Which key trials have informed efforts to de-escalate chemotherapy use in early-stage HER2-positive breast cancer, per the presentation given by Gurleen Pasricha, MD, of Meadville Medical Center?

Dr Pasricha focused on patients with early-stage HER2-positive breast cancer and highlighted studies where we [may be able to] de-escalate and use less chemotherapy. The first trial she talked about was the [phase 2] APT trial [NCT00542451], which now has 10-year follow-up [data]. It showed that patients who have stage I node-negative HER2-positive breast cancer can be safely treated with [adjuvant] paclitaxel and trastuzumab and [have a] very low risk of recurrence without using additional chemotherapy agents. She also talked about the [phase 3] APHINITY trial [NCT01358877], [which was] also in early-stage, node-negative, HER2-positive breast cancer. [In this trial] pertuzumab added to trastuzumab did not improve the already excellent [overall survival] outcomes seen with [chemotherapy and] anti-HER2 therapy with trastuzumab, so pertuzumab was not needed. The last trial she looked at was the [phase 3] KATHERINE trial [NCT01772472], which specifically looked at patients that had residual cancer in the breast or the lymph nodes after neoadjuvant chemotherapy for HER2-positive disease. This [trial] showed that patients had improved outcomes with T-DM1 compared with [trastuzumab]. Now patients with residual disease are being recommended maintenance therapy with T-DM1.

How could novel oral SERDs fill an important niche in the management of ER-positive, HER2-negative breast cancer, according to Diane M. Buchbarker, MD, of AHN?

Dr Buchbarker was excited about some of the new trial data coming out with these new oral SERDs. Unlike the previous SERDs and [selective estrogen receptor modulators (SERMs)], the new oral SERDs appear to be effective even in [patients with] ESR1 mutations. [Their use in this space] would provide an additional treatment [option] for patients that are progressing on traditional therapies.

What did Sarah M. Miller, DO, of AHN, emphasize about the use of biomarker testing in TNBC?

It is extremely important to test patients with TNBC for BRCA gene mutations because this can have implications [for] which chemotherapy agents they receive and what they’re going to respond to. Also, the importance of PD-L1 testing to help guide treatment decisions for patients that have metastatic TNBC [should be noted].

What radiation oncology updates shared by Colin E. Champ, MD, of AHN, are most important to know from the perspective of a surgical or medical oncologist?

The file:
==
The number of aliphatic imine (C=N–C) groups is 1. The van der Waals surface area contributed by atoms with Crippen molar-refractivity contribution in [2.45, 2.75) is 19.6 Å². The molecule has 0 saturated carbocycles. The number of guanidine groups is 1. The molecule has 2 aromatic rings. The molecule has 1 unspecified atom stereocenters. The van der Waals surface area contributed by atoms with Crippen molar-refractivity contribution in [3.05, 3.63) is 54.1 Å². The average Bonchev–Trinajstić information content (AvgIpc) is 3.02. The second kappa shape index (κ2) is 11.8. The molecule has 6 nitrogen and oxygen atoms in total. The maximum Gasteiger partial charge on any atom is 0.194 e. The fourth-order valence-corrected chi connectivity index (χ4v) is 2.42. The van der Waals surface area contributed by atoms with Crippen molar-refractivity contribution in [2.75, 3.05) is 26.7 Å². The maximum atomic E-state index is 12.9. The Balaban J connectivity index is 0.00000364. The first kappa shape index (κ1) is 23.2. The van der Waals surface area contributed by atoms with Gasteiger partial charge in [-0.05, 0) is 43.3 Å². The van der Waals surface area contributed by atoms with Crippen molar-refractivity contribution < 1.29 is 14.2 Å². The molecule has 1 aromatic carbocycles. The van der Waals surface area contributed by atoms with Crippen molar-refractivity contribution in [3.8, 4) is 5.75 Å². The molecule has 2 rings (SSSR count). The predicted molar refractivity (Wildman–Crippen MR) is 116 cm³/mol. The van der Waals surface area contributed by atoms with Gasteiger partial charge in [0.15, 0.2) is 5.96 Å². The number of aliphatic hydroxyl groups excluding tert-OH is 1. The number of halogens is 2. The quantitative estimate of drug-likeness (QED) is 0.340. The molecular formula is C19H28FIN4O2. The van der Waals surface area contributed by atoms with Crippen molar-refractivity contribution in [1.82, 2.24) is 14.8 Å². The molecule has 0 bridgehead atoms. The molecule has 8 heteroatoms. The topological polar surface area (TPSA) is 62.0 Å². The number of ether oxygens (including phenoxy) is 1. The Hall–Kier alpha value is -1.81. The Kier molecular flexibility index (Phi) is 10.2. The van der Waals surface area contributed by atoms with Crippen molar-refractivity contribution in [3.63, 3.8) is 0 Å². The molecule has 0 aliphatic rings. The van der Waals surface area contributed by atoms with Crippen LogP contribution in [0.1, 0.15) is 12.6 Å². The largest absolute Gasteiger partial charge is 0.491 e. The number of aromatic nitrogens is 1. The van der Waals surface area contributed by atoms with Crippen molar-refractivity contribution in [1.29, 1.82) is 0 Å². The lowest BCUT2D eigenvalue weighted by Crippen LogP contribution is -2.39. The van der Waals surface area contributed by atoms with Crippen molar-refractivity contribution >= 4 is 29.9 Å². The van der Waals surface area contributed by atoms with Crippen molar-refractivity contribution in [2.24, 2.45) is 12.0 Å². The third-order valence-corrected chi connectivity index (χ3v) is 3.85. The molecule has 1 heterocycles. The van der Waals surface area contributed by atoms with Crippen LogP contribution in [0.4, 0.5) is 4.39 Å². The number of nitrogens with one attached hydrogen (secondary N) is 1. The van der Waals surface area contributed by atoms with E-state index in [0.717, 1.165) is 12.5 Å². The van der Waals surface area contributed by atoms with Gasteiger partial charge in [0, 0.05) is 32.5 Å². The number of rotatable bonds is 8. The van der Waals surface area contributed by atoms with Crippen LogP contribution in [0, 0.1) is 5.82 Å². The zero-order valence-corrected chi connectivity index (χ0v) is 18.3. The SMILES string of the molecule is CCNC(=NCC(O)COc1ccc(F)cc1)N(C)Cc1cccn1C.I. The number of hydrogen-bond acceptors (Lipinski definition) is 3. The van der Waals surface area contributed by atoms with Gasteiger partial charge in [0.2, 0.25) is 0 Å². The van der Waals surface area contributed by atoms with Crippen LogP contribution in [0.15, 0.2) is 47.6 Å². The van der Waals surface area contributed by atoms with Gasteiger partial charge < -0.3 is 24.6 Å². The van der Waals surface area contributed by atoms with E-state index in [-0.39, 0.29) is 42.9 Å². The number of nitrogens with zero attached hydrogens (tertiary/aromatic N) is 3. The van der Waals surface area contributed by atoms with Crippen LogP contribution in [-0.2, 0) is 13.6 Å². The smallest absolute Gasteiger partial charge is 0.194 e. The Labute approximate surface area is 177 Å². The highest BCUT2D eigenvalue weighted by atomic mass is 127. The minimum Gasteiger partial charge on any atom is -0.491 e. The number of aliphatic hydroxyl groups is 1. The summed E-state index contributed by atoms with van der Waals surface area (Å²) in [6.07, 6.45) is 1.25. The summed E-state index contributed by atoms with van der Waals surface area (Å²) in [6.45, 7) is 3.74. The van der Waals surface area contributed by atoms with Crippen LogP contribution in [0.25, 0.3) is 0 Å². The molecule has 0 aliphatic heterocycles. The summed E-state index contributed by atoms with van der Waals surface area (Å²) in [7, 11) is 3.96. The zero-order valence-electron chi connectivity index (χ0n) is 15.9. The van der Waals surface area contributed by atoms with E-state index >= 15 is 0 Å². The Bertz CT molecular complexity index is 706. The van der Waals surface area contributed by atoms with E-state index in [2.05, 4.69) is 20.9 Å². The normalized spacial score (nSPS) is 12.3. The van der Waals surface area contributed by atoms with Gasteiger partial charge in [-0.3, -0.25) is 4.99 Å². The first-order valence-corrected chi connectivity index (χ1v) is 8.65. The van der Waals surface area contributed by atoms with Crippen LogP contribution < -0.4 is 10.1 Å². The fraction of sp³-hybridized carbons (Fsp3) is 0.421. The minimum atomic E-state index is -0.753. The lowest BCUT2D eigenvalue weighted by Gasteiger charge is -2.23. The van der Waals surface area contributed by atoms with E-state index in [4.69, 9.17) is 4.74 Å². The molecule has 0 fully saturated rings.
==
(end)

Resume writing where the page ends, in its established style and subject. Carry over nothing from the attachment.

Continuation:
Dr Champ highlighted that hypofractionated whole breast irradiation [WBI] with a concurrent boost of 40 Gy [in] 15 fractions was not found to be inferior to the standard WBI with a sequential boost of 50 Gy [in] 25 fractions. Many patients can now safely have 15 fractions of WBI rather than 25 fractions, or 10 fewer treatments. [This is] much more tolerable for patients and less disruptive to their schedules. The other thing that he focused on was accelerated partial breast irradiation [APBI] as an alternative to WBI in patients [with early-stage breast cancer] who are node negative. [This was] based on 10-year follow-up data from the [phase 3] FLORENCE trial [NCT02104895] showing that [APBI using intensity-modulated radiation therapy (IMRT)] was very effective and not inferior to WBI [in this population].

What ongoing investigations in the breast cancer space are you excited about at AHN?

Overall, breast cancer care is [becoming] more targeted and more individualized. Two of the trials that we’re participating in are the CompassHER2-pCR trial [NCT04266249] and the DESTINY-Breast05 [NCT04622319] trial. CompassHER2-pCR is a phase 2 trial looking at [the use of] preoperative trastuzumab with pertuzumab plus a [taxane], [followed by] postoperative trastuzumab and pertuzumab in patients who [achieve] a complete pathologic response [pCR]. [It’s] mostly looking to see if we can give [these patients] less chemotherapy and more targeted therapy, and if that would be an effective way to treat them. DESTINY-Breast05 is a phase 3, multicenter, randomized study looking at T-DXd vs T-DM1 in patients who have high-risk HER2-positive [breast cancer with] residual invasive disease in their breast or lymph nodes following neoadjuvant therapy. [The trial aims] to see which [agent is] more effective [at improving] PFS.